Social phobia, also called social anxiety, is a disorder characterized by overwhelming anxiety and excessive self-consciousness in everyday social situations. People with social phobia have a persistent, intense, and chronic fear of being watched and judged by others and of being embarrassed or humiliated by their own actions. Their fear may be so severe that it interferes with work or school—and other ordinary activities. While many people with social phobia recognize that their fear of being around people may be excessive or unreasonable, they are unable to overcome it. They often worry for days or weeks in advance of a dreaded situation.
Social phobia can be limited to only one type of situation—such as a fear of speaking in formal or informal situations, or eating or drinking in front of others—or, in its most severe form, may be so broad that a person experiences symptoms almost anytime they are around other people. Social phobia can be very debilitating—it may even keep people from going to work or school on some days. Many people with this illness have a hard time making and keeping friends.
Physical symptoms often accompany the intense anxiety of social phobia and include blushing, profuse sweating, trembling, and other symptoms of anxiety, including difficulty talking and nausea or other stomach discomfort. These visible symptoms heighten the fear of disapproval and the symptoms themselves can become an additional focus of fear. Fear of symptoms can create a vicious cycle: as people with social phobia worry about experiencing the symptoms, the greater their chances of developing the symptoms. Social phobia often runs in families and may be accompanied by depression or alcohol dependence.
How Common Is Social Phobia?
About 3.7 percent of the U.S. population ages 18 to 54—approximately 5.3 million Americans—has social phobia in any given year.
Social phobia occurs in women twice as often as in men, although a higher proportion of men seeks help for this disorder.
The disorder typically begins in childhood or early adolescence and rarely develops after age 25.
What Causes Social Phobia?
Research to define causes of social phobia is ongoing.
Some investigations implicate a small structure in the brain called the amygdala in the symptoms of social phobia. The amygdala is believed to be a central site in the brain that controls fear responses. Animal studies are adding to the evidence that suggests social phobia can be inherited. In fact, researchers supported by the National Institute of Mental Health (NIMH) recently identified the site of a gene in mice that affects learned fearfulness. One line of research is investigating a biochemical basis for the disorder. Scientists are exploring the idea that heightened sensitivity to disapproval may be physiologically or hormonally based. Other researchers are investigating the environment's influence on the development of social phobia. People with social phobia may acquire their fear from observing the behavior and consequences of others, a process called observational learning or social modeling.
What Treatments Are Available for Social Phobia?
Research supported by NIMH and by industry has shown that there are two effective forms of treatment available for social phobia: certain medications and a specific form of short-term psychotherapy called cognitive-behavioral therapy. Medications include antidepressants such as selective serotonin reuptake inhibitors (SSRIs) and monoamine oxidase inhibitors (MAOIs), as well as drugs known as high-potency benzodiazepenes. Some people with a form of social phobia called performance phobia have been helped by beta-blockers, which are more commonly used to control high blood pressure.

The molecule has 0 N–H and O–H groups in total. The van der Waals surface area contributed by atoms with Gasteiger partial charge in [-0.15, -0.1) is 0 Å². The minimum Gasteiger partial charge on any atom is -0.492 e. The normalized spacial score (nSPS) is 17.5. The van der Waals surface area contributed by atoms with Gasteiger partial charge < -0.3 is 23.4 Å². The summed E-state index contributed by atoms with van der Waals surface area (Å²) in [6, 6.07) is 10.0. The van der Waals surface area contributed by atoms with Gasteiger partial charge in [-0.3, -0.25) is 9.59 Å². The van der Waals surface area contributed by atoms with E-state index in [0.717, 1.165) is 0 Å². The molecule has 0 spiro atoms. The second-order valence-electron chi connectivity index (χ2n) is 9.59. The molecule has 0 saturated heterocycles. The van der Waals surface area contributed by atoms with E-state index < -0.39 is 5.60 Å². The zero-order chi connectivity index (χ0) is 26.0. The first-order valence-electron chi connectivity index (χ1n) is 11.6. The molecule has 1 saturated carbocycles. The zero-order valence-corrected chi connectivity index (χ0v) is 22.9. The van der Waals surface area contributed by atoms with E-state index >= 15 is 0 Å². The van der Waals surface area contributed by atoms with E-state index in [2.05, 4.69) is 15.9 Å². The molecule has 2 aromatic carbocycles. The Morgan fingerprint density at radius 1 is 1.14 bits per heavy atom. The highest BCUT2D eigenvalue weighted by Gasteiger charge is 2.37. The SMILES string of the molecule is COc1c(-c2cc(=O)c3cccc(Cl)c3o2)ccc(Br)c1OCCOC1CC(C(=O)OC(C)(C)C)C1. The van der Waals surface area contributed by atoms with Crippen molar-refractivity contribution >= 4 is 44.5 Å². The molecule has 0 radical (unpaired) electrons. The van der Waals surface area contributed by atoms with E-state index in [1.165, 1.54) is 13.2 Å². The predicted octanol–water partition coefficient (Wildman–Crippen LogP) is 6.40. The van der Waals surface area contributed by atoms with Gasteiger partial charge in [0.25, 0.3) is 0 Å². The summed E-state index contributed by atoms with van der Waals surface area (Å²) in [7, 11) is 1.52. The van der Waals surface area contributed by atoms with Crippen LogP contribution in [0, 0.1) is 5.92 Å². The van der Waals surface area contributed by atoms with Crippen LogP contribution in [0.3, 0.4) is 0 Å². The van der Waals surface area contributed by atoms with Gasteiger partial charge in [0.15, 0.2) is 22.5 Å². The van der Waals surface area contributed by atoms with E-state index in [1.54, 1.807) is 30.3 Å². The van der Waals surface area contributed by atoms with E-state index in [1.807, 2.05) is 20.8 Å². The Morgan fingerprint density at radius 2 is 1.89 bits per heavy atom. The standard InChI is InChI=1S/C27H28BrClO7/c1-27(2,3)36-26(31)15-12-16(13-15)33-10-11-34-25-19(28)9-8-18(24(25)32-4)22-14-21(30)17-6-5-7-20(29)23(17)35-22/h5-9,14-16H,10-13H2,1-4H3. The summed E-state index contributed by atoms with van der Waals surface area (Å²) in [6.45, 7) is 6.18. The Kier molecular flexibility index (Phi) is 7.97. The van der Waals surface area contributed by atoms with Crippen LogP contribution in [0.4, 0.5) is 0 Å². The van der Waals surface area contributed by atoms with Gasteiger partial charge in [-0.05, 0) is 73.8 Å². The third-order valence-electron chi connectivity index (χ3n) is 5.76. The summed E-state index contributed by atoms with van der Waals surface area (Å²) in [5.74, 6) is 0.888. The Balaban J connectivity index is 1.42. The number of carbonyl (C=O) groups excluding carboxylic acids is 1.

Cognitive-behavior therapy is also very useful in treating social phobia. The central component of this treatment is exposure therapy, which involves helping patients gradually become more comfortable with situations that frighten them. The exposure process often involves three stages. The first involves introducing people to the feared situation. The second level is to increase the risk for disapproval in that situation so people build confidence that they can handle rejection or criticism. The third stage involves teaching people techniques to cope with disapproval. In this stage, people imagine their worst fear and are encouraged to develop constructive responses to their fear and perceived disapproval.
Cognitive-behavior therapy for social phobia also includes anxiety management training—for example, teaching people techniques such as deep breathing to control their levels of anxiety. Another important aspect of treatment is called cognitive restructuring, which involves helping individuals identify their misjudgments and develop more realistic expectations of the likelihood of danger in social situations.
Supportive therapy such as group therapy, or couples or family therapy to educate significant others about the disorder, is also helpful. Sometimes people with social phobia also benefit from social skills training.
What Other Illnesses Co-Occur With Social Phobia?
Social phobia can cause lowered self-esteem and depression. To try to reduce their anxiety and alleviate depression, people with social phobia may use alcohol or other drugs, which can lead to addiction. Some people with social phobia may also have other anxiety disorders, such as panic disorder and obsessive-compulsive disorder.
Publication No. OM-99 4171 (Revised)
Printed September 1999